Sunday, March 11, 2007


Some Poems with the Moon in Them

"On The Eclipse of the Moon of October 1865"

One little noise of life remained -- I heard
The train pause in the distance, then rush by,
Brawling and hushing, like some busy fly
That murmurs and then settles; nothing stirred
Beside. The shadow of our travelling earth
Hung on the silver moon, which mutely went
Through that grand process, without token sent,
Or any sign to call a gazer forth,
Had I not chanced to see; dumb was the vault
Of heaven, and dumb the fields -- no zephyr swept
The forest walks, or through the coppice crept;
Nor other sound the stillness did assault,
Save that faint-brawling railway's move and halt;
So perfect was the silence Nature kept.

--Charles (Tennyson) Turner


"Lost in the Heart"

The crazy woman at the beginning of the mountain
spends her days on the dirt road,
her face painted white. a man walks by
with his arms raised, holding empty
cigarette packages, the back of his pants ripped
and his underpants torn, showing the brown skin
of his bottom. Safety is not the answer.
Nor loving kindness. So I leave
Kuan Yin's temple to protect the loneliness
of each one there. The soiled moon is one
day too old. What was easy to pity
is no longer fine. The world is stronger
than ideas about the world. I walk home
knowing the moon rides the night as strongly
as ever. But my heart does not look up.

--Linda Gregg


"Oh Mercy"

Only the billionth person
to glance up at the moon tonight
which looks bald, high-browed and professorial to me,

the kind of face I always shook my fist at
when I was seventeen
and every stopsign was a figure of authority

that had it in for me
and every bottle of cold beer
had a little picture of my father on the label

for smashing down in parking lots
at 2 AM, when things devolved
into the dance of who was craziest.

That year, if we could have reached the moon,
if we could have shoplifted the paint and telescoping ladders,
we would have scribbled FUCK YOU

on its massive yellow cheek,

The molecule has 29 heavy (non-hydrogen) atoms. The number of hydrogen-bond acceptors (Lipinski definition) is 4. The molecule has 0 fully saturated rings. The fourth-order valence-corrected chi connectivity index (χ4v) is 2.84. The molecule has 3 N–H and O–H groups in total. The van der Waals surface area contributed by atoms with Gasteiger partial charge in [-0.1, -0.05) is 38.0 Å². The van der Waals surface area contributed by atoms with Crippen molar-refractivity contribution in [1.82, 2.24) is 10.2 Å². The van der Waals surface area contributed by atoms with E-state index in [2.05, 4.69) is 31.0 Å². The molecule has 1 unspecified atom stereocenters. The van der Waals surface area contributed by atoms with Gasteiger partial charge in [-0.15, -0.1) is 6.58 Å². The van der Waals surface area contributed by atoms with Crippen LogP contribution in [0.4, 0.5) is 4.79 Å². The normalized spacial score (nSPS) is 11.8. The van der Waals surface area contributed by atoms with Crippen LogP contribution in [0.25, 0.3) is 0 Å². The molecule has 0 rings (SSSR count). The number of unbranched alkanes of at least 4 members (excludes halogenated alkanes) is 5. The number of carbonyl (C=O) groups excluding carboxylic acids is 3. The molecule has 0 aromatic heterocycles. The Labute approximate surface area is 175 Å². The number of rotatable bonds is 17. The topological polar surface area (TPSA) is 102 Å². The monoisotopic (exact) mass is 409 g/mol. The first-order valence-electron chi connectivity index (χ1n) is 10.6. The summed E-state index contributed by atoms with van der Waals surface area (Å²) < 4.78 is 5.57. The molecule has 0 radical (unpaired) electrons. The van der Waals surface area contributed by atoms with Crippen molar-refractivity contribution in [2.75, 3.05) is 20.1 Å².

thrilled about the opportunity
to offend three billion people

in a single night.
But the moon stayed out of reach,
imperturbable, polite.

It kept on varnishing the seas,
overseeing the development of grapes in Italy,
putting the midwest to bed

in white pajamas.
It's seen my kind
a million times before

upon this parapet of loneliness and fear
and how we come around in time
to lifting up our heads,

looking for the kindness
that would make revenge unnecessary.

--Tony Hoagland



While we, braced by our roots, grew old
The acacias had invaded
The sky of an aquatic garden
A whole network of riverbanks irrigating themselves
Trembling, eager to grope the unknown
No limit, it would seem, to their libido
(Beneath the forest's moss flows the torrent
Of birth, inaudible except to us
And naked flocks wander in the underbrush
Carrying out their amorous cycle)

A thrust in which passion has no
Place and the magpie chatters like a self-important God
Indentations, lips drawing away from lips
To breathe the maternal air, to climax, to murmur
(Consider these waves, leaves on a blind man's
Eyes, but for the poet, they are fertile
Moons falling into the trench of sky)

--Claire Malroux
(translated by Marilyn Hacker)


"Full Moon"

No longer throne of a goddess to whom we pray,
no longer the bubble house of childhood's
tumbling Mother Goose man,

The emphatic moon ascends --
the brilliant challenger of rocket experts,
the white hope of communications men.

Some I love who are dead
were watchers of the moon and knew its lore;
planted seeds, trimmed their hair,

Pierced their ears for gold hoop earrings
as it waxed or waned.
It shines tonight upon their graves.